Wow! The revision process for this manuscript was rather lengthy, but the voice and personality of these characters never changed. I had a very clear sense of who they were, what they wanted, and how they’d react. Their emotional core didn’t shift. Their wishes and desires didn’t change even when I switched the mommy to a dragon and bedtime to swimming.
Honestly, Rosie and Charlie began as a “how to” put your mommy to bed book. I wrote it as a challenge to myself during NAPIBOWRIWEE.
Then, critiquers said: “Make it unique.”
How about a dragon…
…who wants to…
I revised and revised and revised it to hone in on the true heart of these characters. I took out every excess word or image. I dummied it until I felt like it moved well into each scene. I added as much visual language as possible. And then, I revised it again to include real swimming skills per the fabulous feedback of Deborah Warren (who then signed me!)
Then an editor asked, “Can you rewrite this as a character-focused manuscript with a more typical structure?”
I said, “OF COURSE!”
And then I revised again!
Welcome ROSIE THE DRAGON AND CHARLIE MAKE WAVES!
And… I’m thrilled to say that ROSIE THE DRAGON AND CHARLIE SAY GOOD NIGHT (also illustrated by the brilliant Nate Wragg) will be out Fall 2020.
My actual process looks like editing on my computer (I use Google Docs) to make sure every single spread reflects the humor, characters’ personalities, and heart of the story. Then I print a hard copy to check my edits. I read it out loud to myself and then I have my daughters read it out loud to me to make sure it sounds right. Then I revise again. Rinse. Wash. Repeat.
LL: I love “Rinse, Wash, Repeat”. You’re known for the Quick-Read Crafty Tips on your blog. What are your top tips for revisions?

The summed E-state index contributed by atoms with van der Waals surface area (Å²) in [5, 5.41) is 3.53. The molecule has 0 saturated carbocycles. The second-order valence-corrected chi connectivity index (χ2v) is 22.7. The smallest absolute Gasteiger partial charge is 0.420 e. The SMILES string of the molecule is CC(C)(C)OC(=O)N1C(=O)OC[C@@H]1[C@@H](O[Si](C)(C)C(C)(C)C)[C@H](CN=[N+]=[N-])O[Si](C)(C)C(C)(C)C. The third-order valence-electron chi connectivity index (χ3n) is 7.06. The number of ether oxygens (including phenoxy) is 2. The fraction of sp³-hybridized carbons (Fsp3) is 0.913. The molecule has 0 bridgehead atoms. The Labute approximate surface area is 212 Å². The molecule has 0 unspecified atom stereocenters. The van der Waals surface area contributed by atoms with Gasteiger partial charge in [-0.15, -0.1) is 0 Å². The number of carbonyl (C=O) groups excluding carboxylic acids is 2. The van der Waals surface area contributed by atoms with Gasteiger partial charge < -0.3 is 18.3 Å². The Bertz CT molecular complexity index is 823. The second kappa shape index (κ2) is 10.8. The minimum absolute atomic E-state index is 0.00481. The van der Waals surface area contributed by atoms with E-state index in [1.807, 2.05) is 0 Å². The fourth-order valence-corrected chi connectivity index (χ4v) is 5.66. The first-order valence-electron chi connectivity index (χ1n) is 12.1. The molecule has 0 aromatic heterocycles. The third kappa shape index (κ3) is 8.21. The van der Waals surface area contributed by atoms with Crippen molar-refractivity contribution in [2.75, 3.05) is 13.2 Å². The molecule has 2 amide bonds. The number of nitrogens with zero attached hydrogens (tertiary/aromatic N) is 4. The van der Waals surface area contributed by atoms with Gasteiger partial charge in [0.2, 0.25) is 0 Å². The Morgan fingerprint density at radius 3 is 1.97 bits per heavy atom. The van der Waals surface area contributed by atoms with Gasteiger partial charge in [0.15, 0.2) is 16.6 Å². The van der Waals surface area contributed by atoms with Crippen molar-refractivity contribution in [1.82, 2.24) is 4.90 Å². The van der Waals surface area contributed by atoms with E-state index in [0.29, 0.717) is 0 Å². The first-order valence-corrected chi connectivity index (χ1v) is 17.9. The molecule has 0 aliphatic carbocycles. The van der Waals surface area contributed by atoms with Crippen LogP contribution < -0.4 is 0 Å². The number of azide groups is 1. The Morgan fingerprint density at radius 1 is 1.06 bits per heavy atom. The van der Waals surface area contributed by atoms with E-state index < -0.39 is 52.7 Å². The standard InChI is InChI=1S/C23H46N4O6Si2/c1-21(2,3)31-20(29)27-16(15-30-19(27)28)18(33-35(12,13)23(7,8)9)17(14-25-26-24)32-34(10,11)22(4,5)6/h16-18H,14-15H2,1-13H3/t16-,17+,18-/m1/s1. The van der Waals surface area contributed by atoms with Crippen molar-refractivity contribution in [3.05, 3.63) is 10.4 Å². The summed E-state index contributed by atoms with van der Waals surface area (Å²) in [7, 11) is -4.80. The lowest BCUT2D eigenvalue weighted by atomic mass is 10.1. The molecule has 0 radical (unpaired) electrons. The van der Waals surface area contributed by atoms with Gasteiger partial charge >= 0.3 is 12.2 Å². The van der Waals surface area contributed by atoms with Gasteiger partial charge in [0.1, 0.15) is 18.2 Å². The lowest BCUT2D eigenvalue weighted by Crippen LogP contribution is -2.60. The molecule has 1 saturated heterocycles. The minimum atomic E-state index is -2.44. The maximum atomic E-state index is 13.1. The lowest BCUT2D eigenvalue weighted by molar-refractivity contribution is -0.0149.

LK: My top tips are:
- Save new versions each time you revise. Keep the old because you never know when you’ll want to come back to an old version.
- Don’t be afraid to take risks and cut more than you initially thought possible.
- If you hone in on the heart and emotional current running through your manuscript (I know that isn’t easy), you can revise more effectively.
- Trust yourself! If you see a problem, but are afraid to tackle it, trust that you will find a way.
- Every single word has to earn the right to be in your manuscript.
LL: Okay, I’m ready to revise now! One last question about ReVISIONWeek: how do we join in the fun?
LK: You can join the fun by signing up for my blog, Insight and Inspiration, so that you receive updates. Watch for a post on or around Labor Day on which you will be able to comment with your name to sign up. We can’t wait to revise with you the week of September 16th-22nd.
Want to support the authors bringing you #ReVISIONWeek?
Rosie the Dragon & Charlie Make Waves by Lauren H. Kerstein
Can U Save the Day? by Shannon Stocker
Moldilocks and the Three Scares: A Zombie Tale by Lynne Marie
Coming in 2020:
Lillybelle, A Damsel Not In Distress by Joana Pastro
Be sure to check out #FireButtChallenge by Katie Frawley and Michal Babay.